871 Days: A Twin Dad’s Perspective {Guest Post}

Ever wish you could get your husband to express his feelings about raising children alongside you? I do, and Derrick does share how proud he is of our family. But if he would write a blog about his adventures, that would be awesome! More men should. Mike Crider does. Meet the voice behind Twin Dad Talks…

Hello, everyone.  My name is Mike, and I’ve been asked to write a guest post for Steffany, who’s probably living it up somewhere in the Caribbean while I remain in the US, watching it get dark way too soon.  Even though I don’t know you, and you don’t know me, I hope by the end of the post you will like some of what you read and will take an opportunity to check out my blog Twin Dad Talks: Thoughts on Raising Twins, and Everything Else.  Ultimately, I hope I do Steffany’s blog justice, because mine is not this colorful.

The thing that Steffany and I share in common is that we are twin parents.  I have been blessed with fraternal twin girls, who were born 871 days ago.  Why did I choose to give their age in days?  Simply put, every day is a new adventure.  What have I learned over this span of 2+ years? 

I learned that men can be parents, too.  Regardless of what society or sitcoms will have you believe, dads can actually be effective parents.  Yes, select things come more naturally than others to a guy, but realistically, men don’t just “watch kids” when they are left alone with them.  I read, I play, I chase, I serve as a jungle gym, I speak, and most importantly, I listen and love.  I’m not afraid to be alone with the girls for several hours at a time.  Do I have the patience to take them someplace for a long stretch…no, but most people don’t.  

I learned that it really does take a village.  I never put much stock into this saying prior to having children.  After all, it’s pretty much your family who has an influence on you, right?  Um, not quite.  Think about the experiences you had in high school or college and the people that influenced you to make the decisions you did.  No one forced you to, but socialization played a role in helping determine your decision (possibly why good people act stupid at sporting events).  To continue with the thought, when a couple has twins, they need help.  We surely did, and we accepted help from many different people.  We didn’t turn down people’s requests to make us something, or to bring us diapers, or to watch the girls while we took a much needed two-hour nap.  Your family, friends, community, preschool, place of worship…all of those and more factor into the well-being of your children.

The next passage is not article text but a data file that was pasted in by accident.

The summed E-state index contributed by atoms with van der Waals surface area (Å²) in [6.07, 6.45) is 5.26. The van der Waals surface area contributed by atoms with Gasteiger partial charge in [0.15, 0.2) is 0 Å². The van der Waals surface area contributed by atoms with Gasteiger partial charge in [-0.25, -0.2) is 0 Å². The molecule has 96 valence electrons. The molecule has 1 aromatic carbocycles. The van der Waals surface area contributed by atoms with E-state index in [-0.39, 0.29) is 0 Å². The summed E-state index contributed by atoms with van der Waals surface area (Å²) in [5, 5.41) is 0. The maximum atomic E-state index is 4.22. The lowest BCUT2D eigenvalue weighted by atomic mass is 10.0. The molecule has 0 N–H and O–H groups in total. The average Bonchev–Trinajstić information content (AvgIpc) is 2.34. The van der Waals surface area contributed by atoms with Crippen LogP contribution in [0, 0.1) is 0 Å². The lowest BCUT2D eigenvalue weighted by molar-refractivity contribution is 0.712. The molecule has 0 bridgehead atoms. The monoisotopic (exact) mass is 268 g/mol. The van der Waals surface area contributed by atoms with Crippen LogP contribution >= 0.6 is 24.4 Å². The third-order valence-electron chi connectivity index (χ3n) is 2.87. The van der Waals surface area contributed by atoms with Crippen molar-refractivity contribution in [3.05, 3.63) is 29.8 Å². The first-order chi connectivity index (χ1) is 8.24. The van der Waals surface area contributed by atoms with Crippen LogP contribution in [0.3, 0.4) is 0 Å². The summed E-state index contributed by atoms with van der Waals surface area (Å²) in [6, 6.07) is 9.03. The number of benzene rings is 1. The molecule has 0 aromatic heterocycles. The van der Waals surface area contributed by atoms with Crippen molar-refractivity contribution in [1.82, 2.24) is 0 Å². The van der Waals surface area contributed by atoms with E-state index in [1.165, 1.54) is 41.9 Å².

I learned that super heroes don’t have to be perfect.  In one of Steffany’s favorite posts, her husband discusses how having twins is kind of like having super powers (click hereto read it, it’s great).  As a guy, when you tote two babies around, you are the man.  At the same time, you feel as though you have to be perfect all the time.  The reality is, I made plenty of mistakes.  I mixed up formulas when the girls were newborns (M needed preemie formula, N did not), and was worried I hurt N.  Instead, all I did was give her the equivalent of a protein shake for one meal.  To this day, I only know two hairstyles: bedhead and ponytails.  On future picture days, my wife will probably take care of that.  But I work hard to love the girls.  And let’s face it, there’s nothing more macho than pulling a red wagon with two girls in it. 

I learned that twins are individuals.  It’s really easy to lose sight of this last point, but the girls have unique personalities, characteristics, and even physical features.  Heck, in our case, N is three inches taller than her “older” sister, M.  I struggled with comparing the girls, and if you are a twin parent, you know what I’m talking about.  Why did M crawl at 7 months and N at 9?  But, why did N walk at 13 months and M walk at 15.5?  Why will M eat everything (including paper and stickers), but N won’t even try macaroni and cheese (you heard me correctly)?  They even argue over television, with Dora vs. Bubble Guppies as the prevailing choices between the two.  But, it’s also important for parents, myself included, to spend time with our individual daughters, because they won’t go through life forever as “the twins”.  That’s an unfair reality, but they have their own lives and will go on to do their own things. 

I’m a school administrator by trade.  I see kids that come from all different walks of life, ethnicities, family structures, communities, and income levels.  The one constant is that kids that do well in school and beyond had support early in their lives.  They had the structure in place, and they learned things by reading, listening and speaking.  Having twins has been difficult at times, but it has also been a rewarding experience to this point, and I can’t wait to see what they will do next (hopefully learn to potty).    

If you enjoyed what you read and would like to read more from a twin dad’s point of view, whether you are in the mood for comedic relief (like the story behind the family photo) or something more serious ( “Daddy, Turn on the Stars”), check out my blog at http://www.twindadtalks.com.  You can also find my Twin Dad Talks page on Facebook and follow me on Twitter @TwinDadTalks.  Thanks so much to Steffany for the opportunity to write for a slightly different audience, although I hope it won’t be the last time you stumble across a post of mine.  As always, peace and love, y’all.